On Tuesday Rep. Gallison said the bill is intended as a precaution in the event that the current ferry service is suspended or disrupted for whatever reason. “I had heard last year there was a possibility that the present operator of the Prudence Island ferry may be looking to get out of the business,” said Rep. Gallison, adding that his legislation is an attempt “to try to do something to help the islanders make sure they had ferry service to and from the mainland, hopefully still from Bristol.”

At Monday night’s Portsmouth Town Council meeting, Town Administrator John Klimm said he’s heard that the current ferry operators may retire. “It’s essential that there’s a game plan for ‘what next?'” he said.

Rep. Gallison said it would be in Bristol’s best interests to keep the ferry docked off Thames Street. “My suspicion would be they would want the ferry to operate from there because it’s an advantage to the businesses of Bristol,” he said.

However, he said, it’s still unknown what will happen even if Bristol ends up buying the land. “I want to be proactive rather than reactive,” Rep. Gallison said. “If Bruce sells the property, what does he do? If he gets out of the business, how do they get service? He owns the boat and he could just stop service.”

If that’s the case, the proposed authority would allow local residents to have some control over the the ferry’s future operations, “rather than hold the island hostage to several people who might do it or not,” Rep. Gallison said.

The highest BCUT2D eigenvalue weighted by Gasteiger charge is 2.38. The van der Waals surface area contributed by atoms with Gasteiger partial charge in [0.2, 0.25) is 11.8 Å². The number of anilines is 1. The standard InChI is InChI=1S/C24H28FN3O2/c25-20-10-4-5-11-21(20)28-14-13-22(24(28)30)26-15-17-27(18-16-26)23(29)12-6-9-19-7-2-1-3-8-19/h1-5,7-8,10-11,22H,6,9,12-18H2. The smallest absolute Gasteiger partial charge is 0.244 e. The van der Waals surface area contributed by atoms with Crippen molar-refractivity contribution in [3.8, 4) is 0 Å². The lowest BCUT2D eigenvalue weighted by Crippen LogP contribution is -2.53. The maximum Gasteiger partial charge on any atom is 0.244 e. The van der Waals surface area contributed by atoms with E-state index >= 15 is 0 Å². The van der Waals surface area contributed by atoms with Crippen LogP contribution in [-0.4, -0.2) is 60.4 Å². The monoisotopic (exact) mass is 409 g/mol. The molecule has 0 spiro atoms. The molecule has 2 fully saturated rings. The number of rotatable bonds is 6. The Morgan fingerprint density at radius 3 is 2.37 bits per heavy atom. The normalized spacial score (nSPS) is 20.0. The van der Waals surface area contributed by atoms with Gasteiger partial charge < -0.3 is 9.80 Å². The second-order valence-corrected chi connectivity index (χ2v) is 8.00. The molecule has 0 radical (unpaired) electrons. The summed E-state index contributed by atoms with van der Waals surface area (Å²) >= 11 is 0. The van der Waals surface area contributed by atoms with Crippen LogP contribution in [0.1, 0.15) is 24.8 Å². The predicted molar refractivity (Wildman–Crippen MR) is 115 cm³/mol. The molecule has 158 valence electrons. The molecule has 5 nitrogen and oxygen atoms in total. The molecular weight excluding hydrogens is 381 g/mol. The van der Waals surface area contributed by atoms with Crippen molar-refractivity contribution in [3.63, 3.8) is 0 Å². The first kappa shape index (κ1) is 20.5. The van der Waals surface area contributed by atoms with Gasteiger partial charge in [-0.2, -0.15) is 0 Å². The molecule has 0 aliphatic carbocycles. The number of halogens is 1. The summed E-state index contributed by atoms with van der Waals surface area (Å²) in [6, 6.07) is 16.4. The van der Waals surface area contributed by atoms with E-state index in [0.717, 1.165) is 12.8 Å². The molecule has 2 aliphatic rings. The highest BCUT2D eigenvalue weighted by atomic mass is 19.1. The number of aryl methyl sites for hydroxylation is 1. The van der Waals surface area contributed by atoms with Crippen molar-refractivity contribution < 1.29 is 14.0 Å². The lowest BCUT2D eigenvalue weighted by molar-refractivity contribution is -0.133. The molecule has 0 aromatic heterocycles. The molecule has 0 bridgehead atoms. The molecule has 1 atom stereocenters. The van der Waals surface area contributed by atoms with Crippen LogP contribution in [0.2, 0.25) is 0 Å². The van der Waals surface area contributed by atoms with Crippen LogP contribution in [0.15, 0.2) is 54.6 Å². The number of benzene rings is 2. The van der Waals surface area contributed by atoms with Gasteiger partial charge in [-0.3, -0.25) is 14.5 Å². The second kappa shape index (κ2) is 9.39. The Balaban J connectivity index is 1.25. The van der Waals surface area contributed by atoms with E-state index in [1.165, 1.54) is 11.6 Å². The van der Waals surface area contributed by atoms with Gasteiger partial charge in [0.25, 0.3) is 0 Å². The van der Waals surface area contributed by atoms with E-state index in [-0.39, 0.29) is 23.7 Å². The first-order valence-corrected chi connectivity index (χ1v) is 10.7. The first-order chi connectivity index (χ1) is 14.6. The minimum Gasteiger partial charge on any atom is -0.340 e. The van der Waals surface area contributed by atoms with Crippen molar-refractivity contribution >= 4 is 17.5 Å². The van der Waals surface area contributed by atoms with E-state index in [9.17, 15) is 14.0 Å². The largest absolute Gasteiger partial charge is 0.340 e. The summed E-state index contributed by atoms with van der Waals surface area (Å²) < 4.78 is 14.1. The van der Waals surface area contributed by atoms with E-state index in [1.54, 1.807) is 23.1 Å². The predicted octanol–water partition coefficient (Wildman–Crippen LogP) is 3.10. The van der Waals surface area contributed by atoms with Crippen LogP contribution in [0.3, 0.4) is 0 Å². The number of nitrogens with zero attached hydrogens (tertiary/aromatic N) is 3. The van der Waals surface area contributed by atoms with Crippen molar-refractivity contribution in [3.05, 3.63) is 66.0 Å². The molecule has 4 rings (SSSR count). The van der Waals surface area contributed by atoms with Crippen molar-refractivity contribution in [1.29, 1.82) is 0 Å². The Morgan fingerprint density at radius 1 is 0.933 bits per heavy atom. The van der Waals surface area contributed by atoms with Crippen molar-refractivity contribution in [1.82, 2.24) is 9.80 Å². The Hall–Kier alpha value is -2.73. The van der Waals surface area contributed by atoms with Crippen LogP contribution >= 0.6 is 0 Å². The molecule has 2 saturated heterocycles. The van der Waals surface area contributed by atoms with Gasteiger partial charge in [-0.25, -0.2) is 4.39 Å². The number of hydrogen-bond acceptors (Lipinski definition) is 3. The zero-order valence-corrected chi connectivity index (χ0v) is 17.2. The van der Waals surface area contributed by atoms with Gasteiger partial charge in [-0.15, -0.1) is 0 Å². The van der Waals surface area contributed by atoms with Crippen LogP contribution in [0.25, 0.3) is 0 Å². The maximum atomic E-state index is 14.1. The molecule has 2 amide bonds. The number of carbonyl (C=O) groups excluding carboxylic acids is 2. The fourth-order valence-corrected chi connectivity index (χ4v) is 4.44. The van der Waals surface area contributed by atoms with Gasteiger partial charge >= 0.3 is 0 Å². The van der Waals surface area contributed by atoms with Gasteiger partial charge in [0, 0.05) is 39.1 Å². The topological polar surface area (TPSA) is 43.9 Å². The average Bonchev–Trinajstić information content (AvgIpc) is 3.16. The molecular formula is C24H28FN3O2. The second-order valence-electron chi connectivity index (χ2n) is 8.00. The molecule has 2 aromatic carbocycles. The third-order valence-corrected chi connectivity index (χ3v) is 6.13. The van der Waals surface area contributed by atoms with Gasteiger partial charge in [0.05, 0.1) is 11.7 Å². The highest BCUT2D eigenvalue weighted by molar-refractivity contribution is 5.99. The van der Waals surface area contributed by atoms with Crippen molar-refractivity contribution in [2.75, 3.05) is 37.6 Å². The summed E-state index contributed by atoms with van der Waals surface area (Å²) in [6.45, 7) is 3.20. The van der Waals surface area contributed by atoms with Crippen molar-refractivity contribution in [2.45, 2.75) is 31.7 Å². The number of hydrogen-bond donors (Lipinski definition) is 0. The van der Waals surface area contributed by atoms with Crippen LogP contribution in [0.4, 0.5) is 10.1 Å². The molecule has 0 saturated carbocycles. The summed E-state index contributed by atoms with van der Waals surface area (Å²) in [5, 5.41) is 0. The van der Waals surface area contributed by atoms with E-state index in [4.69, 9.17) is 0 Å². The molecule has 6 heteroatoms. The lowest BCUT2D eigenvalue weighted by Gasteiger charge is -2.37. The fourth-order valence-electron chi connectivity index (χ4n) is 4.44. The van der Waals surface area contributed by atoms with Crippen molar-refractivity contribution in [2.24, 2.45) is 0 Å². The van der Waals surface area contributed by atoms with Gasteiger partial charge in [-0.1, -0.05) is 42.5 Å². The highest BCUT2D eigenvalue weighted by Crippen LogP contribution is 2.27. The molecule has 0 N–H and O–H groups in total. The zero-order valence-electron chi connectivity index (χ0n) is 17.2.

Authority makeup questioned

At Sunday’s meeting, which was also attended by Sen. Christopher S. Ottiano (Dist. 11-Bristol, Portsmouth), some islanders said the proposed authority should have more representation from Prudence Island, according to PIPC Chairman Harry Sterling. Rep. Gallison said it would be up to the Portsmouth and Bristol town councils to appoint members. “They could appoint more islanders or have them all be islanders,” he said.

Mr. Sterling said the PIPA has appointed a committee to study Rep. Gallison’s legislation and to consider comments and questions raised at the meeting. The group hopes to meet again within two weeks. “The consensus is that (the ferry) is essential and that it needs to continue out of Bristol,” he said.

But other than that, islanders have more questions than answers, according to Mr. Sterling, who said Rep. Gallison’s bill took islanders by surprise.

“It sounds like there’s a lot of stuff going on that we don’t know about,” he said.

Ferry meeting Monday in Bristol

Bristol merchants and others are encouraged to attend a meeting to discuss the future of the Prudence Ferry on Monday, April 15, at the Rogers Free Library, 525 Hope St., Bristol.

Ed Bishop, who’s lived on Prudence Island since 1964, organized the meeting, which will run from 2-4 p.m. in the library’s Herreshoff Community Room.

Mr. Bishop has also heard rumors that the Prudence Ferry may possibly end runs to Bristol.

“The majority of people think the ferry should go to Bristol,” said Mr. Bishop, adding that losing the ferry would greatly hurt local merchants. He plans to deliver flyers to inform local businesses about the potential loss of the ferry.

“I think it’s an economic threat to the Bristol economy,” he said, adding that he’d also hate to see the ferry landing come off the town’s tax rolls.